A society lady possessed mounds of carefully groomed hair, a long neck, a tall and slender build, but with ample bosom, hips, and buttocks, all accentuated by perfectly tailored clothing stretched over a tight-laced corset. As far as the physical aspects go, it was a near to impossible combination only achieved by padding. Blue pencils were used to trace their veins, and powder with blue and lavender tints provided a stark white complexion even in yellow light. They coloured their eyebrows, accentuated their eyes, and reddened their lips, and taught their daughters to do so. As Wentworth Sandys observed of London society in 1889; “The mother and child ‘make such a pretty pair,’ and the not unnatural result is that we have arrived at infantile Professional Beauties, whose photographs are exhibited and sold in the shop windows long before they make their début, and who, by the time they do emerge into society, are as well acquainted with the mysteries of the ‘make-up box’ as any actress on the stage.” The money spent on their wardrobes was astronomical, and paid for by doting fathers, husbands, or admirers. The evening and ball gowns of the late Victorian era featured sleeveless bodices, so removal of armpit hair was expected. These ladies went to dinner parties, court functions, and grand balls bound in their custom undergarments and exquisite gowns, so obviously they could carry out these activities just fine despite the constricting clothing.
Important to note is that good health and athleticism was encouraged, hopefully resulting in the desirable slender physique, and the fresh air and activity would create an attractive glow. Girls played rounders, football, bowling, and walked two or three hours daily. In the 1850s croquet became the rage, considered an ideal sport for the delicate fairer sex, and enjoyed by all. Equestrian and archery skill were expected amongst the débutantes, and continued into adulthood. Dates between courting couples often consisted of a 10 mile (16 km) hike. Indeed, girls had walking suits made specifically for these occasions, and married women did too; for strolling with their husbands, children, dogs, &c, or merely for exercise and meeting friends. Skating was a favoured winter pastime, and roller skating grew in popularity. By the 1870s gymnasiums started having female members, tennis and croquet clubs were established, and callisthenics were recommended for everyone. In the late 1880s safer bicycles were invented, ladies had cycling suits with breeches made, and began having riding parties. When the Edwardian Era dawned, women getting around by bicycle was commonplace, but still turned a lot of men’s heads.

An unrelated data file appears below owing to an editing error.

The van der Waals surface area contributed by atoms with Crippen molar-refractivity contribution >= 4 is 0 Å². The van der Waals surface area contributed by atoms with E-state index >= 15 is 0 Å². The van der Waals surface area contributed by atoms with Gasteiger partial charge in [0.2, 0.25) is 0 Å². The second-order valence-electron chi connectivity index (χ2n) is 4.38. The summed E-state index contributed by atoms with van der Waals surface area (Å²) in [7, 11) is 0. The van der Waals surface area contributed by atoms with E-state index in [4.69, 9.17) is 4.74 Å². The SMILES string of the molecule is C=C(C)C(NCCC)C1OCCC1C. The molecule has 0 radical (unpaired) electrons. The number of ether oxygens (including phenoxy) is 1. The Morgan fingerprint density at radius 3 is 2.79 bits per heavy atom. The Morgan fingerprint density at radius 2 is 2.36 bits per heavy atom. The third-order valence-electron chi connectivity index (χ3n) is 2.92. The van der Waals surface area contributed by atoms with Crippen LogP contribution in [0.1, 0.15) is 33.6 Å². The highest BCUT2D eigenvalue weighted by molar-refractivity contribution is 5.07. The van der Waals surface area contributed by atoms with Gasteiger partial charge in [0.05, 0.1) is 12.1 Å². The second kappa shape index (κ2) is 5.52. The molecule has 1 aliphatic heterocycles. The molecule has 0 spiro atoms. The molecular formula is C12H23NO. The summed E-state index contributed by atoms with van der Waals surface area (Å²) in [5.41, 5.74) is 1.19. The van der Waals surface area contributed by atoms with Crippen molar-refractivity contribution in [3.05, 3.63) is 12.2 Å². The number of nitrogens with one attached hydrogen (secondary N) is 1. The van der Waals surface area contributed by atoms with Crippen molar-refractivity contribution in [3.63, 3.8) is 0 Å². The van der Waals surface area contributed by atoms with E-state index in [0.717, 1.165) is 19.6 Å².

(After looking at the fashion drawings and artwork presented in this article, I hope people can understand why women wore split-drawers, or nothing at all. If you are interested in cosmetic recipes click here.)
Note: There is no evidence of Victorian women having ribs removed. Surgery was fraught with risk and avoided unless absolutely necessary.
1 (a) The Three Graces 1825, by Jean-Jacques Pradier (1790-1852), Swiss sculptor of the neoclassical style, he worked in France.
1 (b) Bacchante At Rest 1843, by Lorenzo Bartolini (1777-1850), Italian neoclassical sculptor, he was employed by the Buonapartes and Russian royalty.
1 (c) La Jeune Tarentine (Young Tarentine) 1871, by Pierre Alexandre Schoenewerk (1820-85), French sculptor, named a Chevalier of the French Legion of Honour in 1873.
2 (a) Venus Anadyomene (Venus Rising From the Sea) 1838, by Théodore Chasseriau (1819-56), French romantic painter who, despite a young death (37) influenced many fellow artists. He was popular throughout Europe and America.
2 (b) Esther Perparing Herself to Meet King Ahasuerus 1841, by Théodore Chasseriau.
2 (c) Orientalist Interior. Nude in a Harem 1852, by Théodore Chasseriau.
2 (d) La Naissance de Venus (The Birth of Venus) 1862, by Amaury Duval (1808-85), French painter, influenced by the Italian Renaissance art.